Simulacra by Jean Baudrillard (Assignment 1)

Innovation arises out of necessity but what if the innovation is actually a replica of a pre-existing structure or thought? Surely that’s not innovation. Precisely that’s what Baudrillard explains by the theory of simulacra following in the book: “We have lost all the ability to make distinction between nature and artifice.” According to him there are three phases to simulacra the first is the pre-modern image where counterfeit image is displayed to replace the reality the second phase denotes to the industrial revolution era where the replications of a counterfeit image is displayed and the image is classified according to quality which creates greater complexity in defining which is better than the other and dusting the reality into grater depths.

However in the final phase which is the post modern era; that’s a culture we live in. This concept evolved an extra mile and reaches the heights to become a reality. In other words how a product or information is conveyed decides the credibility and the truth in it, setting aside its real source and the way it is obtained.

What direct impact this third phase has in our lives has been conveniently observed by the theorist who supports his theory with examples and instances from our daily lives.

The first instance is observed in the contemporary media culture and by all means it is not wrong full to designate this culture “contemporary” as it is happening as we speak. The images and motion pictures displayed by T.V, Magazines, films, Billboards, Internet, etc. have made us to compromise our thought process making us believe in hyper reality. We all now perceive our reality through a lens of media from our attire to our attitude and from our food to our life style all is observed through a scale of image we have in our mind pre-set by the images and information we are fed through this medium.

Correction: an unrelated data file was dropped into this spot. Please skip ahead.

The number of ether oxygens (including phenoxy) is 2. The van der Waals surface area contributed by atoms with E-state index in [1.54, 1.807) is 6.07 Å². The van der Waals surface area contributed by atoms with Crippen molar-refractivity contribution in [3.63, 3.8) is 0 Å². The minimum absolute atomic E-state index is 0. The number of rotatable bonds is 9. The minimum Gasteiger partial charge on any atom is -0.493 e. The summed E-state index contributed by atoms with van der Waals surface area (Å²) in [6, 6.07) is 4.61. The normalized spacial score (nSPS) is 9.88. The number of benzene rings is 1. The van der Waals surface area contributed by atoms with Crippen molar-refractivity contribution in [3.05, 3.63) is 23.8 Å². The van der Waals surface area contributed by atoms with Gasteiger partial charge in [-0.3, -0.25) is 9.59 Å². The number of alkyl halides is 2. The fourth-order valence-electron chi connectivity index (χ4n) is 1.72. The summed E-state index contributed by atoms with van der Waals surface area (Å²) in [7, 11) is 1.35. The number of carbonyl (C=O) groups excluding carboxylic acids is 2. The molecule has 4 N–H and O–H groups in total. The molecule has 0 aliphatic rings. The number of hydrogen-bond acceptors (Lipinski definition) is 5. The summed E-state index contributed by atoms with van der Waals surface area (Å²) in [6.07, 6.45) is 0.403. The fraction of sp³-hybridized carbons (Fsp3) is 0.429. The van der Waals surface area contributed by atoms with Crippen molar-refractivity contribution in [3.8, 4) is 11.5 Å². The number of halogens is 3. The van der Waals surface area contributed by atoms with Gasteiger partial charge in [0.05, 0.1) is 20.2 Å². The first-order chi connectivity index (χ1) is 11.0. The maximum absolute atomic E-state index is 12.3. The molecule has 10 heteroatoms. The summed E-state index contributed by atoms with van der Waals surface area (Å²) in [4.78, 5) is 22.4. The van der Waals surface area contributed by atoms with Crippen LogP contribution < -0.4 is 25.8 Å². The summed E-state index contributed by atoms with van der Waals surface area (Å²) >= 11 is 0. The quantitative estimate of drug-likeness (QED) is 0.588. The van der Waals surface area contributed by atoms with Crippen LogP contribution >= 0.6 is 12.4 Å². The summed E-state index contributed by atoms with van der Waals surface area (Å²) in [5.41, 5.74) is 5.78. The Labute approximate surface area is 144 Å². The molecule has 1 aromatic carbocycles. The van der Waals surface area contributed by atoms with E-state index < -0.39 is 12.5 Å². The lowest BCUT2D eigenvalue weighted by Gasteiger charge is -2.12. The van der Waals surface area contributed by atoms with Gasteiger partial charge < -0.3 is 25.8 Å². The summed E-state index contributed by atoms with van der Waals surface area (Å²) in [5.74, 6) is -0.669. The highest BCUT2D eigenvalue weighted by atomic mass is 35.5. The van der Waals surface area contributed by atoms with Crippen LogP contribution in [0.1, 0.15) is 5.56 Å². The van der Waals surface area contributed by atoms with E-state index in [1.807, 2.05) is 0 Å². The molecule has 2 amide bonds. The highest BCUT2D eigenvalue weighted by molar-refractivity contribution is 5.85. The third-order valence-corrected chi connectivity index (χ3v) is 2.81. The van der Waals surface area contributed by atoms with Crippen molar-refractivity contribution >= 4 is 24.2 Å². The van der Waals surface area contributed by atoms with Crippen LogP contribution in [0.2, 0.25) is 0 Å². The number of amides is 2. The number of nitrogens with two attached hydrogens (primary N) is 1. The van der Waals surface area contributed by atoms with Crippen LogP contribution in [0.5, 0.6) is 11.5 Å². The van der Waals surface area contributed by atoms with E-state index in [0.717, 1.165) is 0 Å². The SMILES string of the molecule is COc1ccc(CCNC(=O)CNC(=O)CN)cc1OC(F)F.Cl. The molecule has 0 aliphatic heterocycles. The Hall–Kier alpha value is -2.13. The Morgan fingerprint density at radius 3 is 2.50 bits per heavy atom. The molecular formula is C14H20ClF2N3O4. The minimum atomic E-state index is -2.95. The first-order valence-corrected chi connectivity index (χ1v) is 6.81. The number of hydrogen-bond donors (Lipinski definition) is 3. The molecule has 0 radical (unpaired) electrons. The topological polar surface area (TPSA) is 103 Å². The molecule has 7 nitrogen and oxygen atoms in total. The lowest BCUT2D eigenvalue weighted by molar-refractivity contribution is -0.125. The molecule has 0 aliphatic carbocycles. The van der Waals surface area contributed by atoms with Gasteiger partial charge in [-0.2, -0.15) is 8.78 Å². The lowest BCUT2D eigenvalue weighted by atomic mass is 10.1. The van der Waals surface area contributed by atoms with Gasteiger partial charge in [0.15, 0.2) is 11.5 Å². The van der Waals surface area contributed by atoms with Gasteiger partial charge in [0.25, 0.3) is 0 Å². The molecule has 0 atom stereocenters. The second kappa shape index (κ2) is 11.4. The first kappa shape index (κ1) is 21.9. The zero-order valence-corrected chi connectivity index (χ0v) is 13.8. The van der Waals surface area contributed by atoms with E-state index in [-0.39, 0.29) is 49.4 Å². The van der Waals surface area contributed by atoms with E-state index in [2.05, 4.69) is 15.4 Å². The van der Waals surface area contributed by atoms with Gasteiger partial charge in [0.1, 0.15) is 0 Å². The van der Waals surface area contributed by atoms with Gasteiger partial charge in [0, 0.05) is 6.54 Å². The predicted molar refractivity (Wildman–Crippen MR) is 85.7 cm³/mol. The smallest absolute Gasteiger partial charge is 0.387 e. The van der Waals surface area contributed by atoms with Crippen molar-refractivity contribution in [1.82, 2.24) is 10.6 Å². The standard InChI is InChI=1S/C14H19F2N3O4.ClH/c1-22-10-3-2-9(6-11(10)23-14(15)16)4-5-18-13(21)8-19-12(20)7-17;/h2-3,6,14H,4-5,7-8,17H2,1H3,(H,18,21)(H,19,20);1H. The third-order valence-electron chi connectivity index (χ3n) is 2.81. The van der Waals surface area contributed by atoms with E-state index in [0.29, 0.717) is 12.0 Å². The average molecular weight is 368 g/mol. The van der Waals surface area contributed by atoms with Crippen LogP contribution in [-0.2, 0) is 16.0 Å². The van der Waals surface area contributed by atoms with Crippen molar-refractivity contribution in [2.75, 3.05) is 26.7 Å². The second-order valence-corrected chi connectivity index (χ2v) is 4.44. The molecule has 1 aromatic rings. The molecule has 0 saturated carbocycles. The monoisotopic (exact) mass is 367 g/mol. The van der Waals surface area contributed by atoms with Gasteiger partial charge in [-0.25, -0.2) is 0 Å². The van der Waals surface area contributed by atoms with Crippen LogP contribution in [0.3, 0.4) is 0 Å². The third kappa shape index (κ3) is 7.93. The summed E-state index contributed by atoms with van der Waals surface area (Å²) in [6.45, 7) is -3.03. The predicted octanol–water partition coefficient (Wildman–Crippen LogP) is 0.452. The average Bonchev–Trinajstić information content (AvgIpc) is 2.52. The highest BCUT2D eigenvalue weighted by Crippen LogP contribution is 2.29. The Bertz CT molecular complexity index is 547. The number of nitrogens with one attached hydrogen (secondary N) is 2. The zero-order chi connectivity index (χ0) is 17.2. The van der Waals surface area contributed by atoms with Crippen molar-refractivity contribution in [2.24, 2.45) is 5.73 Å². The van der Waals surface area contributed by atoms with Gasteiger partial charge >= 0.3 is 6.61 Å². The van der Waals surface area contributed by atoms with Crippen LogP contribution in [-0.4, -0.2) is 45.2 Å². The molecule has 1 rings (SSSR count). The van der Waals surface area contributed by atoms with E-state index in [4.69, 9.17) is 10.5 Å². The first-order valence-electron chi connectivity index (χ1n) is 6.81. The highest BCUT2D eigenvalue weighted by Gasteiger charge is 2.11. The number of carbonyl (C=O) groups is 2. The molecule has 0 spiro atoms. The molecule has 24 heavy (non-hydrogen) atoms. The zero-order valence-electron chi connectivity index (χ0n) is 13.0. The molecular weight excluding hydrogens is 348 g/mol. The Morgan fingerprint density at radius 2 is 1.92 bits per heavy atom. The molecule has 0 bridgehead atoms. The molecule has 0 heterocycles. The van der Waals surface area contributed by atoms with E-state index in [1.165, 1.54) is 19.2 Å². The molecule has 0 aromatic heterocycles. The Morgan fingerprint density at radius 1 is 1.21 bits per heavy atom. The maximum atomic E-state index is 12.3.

The second instance is evident in the exchange of value system, an interesting concept of economics. Here what is ascertained is the real worth of a person in terms of capital or to be more precise “money”, according to a profound academic and communist Karl Marx, our entrance in the capitalist state limited ourselves to think our worth in form of paper money thus making us to be scaled through the earning status. Quite relevant to the theory of simulacra where the distinction between natural and artifice seized to exist. Things as humanity, emotional sentiments and other relevant attributes attached to a human have diminished making us more like machines working to value our every effort as a consideration for money and then investing them to create our illusions.

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